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Ed Freeman Ed Freeman


Notebooks can very easily become a large, unstructured dump of code with a chain of dependencies so convoluted that it becomes very difficult to track lineage throughout your transformations. With a few simple steps, you can turn notebooks into a well-structured, easy-to-follow repository for your code.

In this video, we take a look at a few good practices when working with notebooks as a primary artifact type in your code-base. We'll look at things like using commentary within your notebooks, achieving modularization by structuring your logic into separate classes and functions, and defining "schemas as code" to be explicit about the data you're reading and writing. The full transcript is available below.

The talk contains the following chapters:

  • 00:00 Intro
  • 00:12 Principles underpinning good notebook development
  • 00:56 Methods to achieve good notebook development
  • 02:27 Workspace artifact folder structure
  • 05:27 Notebook structure demo - Commentary
  • 06:19 Defining classes and functions
  • 08:47 Consuming classes and functions - magic commands
  • 09:36 Defining schemas as code
  • 12:05 Consuming schemas when creating Delta tables
  • 13:05 Round-up & Outro

Microsoft Fabric End to End Demo Series:

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Decision Maker's Guide to Microsoft Fabric

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Ed Freeman: In this video, we're going to drill deeper into our Silver Notebooks and take a look at some good practises for efficient and sustainable development in Fabric. Let's crack on!

If we think about the principles we're after when we're maintaining Notebooks, we want to be able to reuse the code that we've got, that we're building for our different Bronze, Silver and Gold workloads. We want to be able to organise it so it's easy to discover artefacts and to maintain going forward. And overall, we're trying to make the code more maintainable, more understandable and more testable.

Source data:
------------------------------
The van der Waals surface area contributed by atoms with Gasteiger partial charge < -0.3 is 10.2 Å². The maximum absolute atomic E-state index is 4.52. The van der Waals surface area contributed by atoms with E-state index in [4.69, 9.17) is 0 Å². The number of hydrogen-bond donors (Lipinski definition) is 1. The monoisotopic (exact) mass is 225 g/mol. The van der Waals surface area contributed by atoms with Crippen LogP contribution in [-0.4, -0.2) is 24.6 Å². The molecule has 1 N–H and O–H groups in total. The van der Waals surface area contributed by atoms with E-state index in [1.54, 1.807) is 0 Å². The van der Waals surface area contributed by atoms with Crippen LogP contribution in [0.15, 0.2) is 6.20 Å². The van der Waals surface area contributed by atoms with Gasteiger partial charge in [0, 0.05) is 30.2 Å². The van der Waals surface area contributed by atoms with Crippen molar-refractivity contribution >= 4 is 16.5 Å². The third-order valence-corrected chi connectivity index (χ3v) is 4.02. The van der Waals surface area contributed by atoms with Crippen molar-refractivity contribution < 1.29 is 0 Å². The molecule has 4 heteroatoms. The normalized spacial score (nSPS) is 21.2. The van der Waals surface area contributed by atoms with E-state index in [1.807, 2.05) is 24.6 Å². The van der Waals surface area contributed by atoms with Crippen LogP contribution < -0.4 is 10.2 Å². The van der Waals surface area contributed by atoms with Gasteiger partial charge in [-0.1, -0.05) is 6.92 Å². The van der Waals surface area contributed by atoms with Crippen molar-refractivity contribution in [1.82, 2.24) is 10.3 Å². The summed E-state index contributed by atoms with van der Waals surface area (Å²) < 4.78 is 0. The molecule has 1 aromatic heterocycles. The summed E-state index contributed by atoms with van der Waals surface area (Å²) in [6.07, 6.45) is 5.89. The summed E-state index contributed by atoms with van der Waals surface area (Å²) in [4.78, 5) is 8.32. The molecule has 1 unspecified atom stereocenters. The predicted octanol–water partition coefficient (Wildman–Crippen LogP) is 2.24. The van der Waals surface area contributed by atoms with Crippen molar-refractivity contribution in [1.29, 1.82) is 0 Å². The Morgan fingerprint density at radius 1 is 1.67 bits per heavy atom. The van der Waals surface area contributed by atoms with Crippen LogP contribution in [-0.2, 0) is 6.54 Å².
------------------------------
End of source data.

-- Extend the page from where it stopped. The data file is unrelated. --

We can pull our common logic out into functions, and we can make sure that people understand what each function does. They can extend it if they need to, but we can also write some tests against that if we need to validate that functions logic. Though the methods that we have available to us are pretty generic to any notebook technology really, but we can use commentary. So using the markdown cells that you can put inside of Notebooks, you can start talking through and working through what you're doing step by step in your notebook. And your future self will thank you no end for doing that, but also your teammates who need to get familiar with the code that you're writing.

We want to use classes and functions, so every pretty much every programming language, especially all those that are available in Fabric, has its own notion of how you define classes and functions. And these are nice object oriented ways of kind of encapsulating your code and modularizing your code so that you can reuse it across Notebooks and across workloads. Potentially we want to separate out our Notebooks. If we're using Notebooks as our primary development artefact, we want to make sure we're not putting everything in one gigantic notebook because those become very unmaintainable very quickly. So we can separate out these Notebooks and then we can call them from a parent notebook so that everything is orchestrated in the dependency tree that you're after.

And finally, we want to use folders and subfolders. And since the last video, Fabric has released folders at the workspace level, which is great and I'll show you that right now let's go over to my other screen.

So those of you who have seen the previous episodes, you'll probably not recognise this view as as much as you have done so far. And that's because as I mentioned, there's a new folders feature in Fabric, that means we can now structure our artefacts in a much easier to comprehend way. So I've gone forward this that this layout here, you don't need to go for this yourself, but I found it quite useful. So we have a Bronze, a Silver and a Gold folder which includes any artefact that is primarily related to that particular.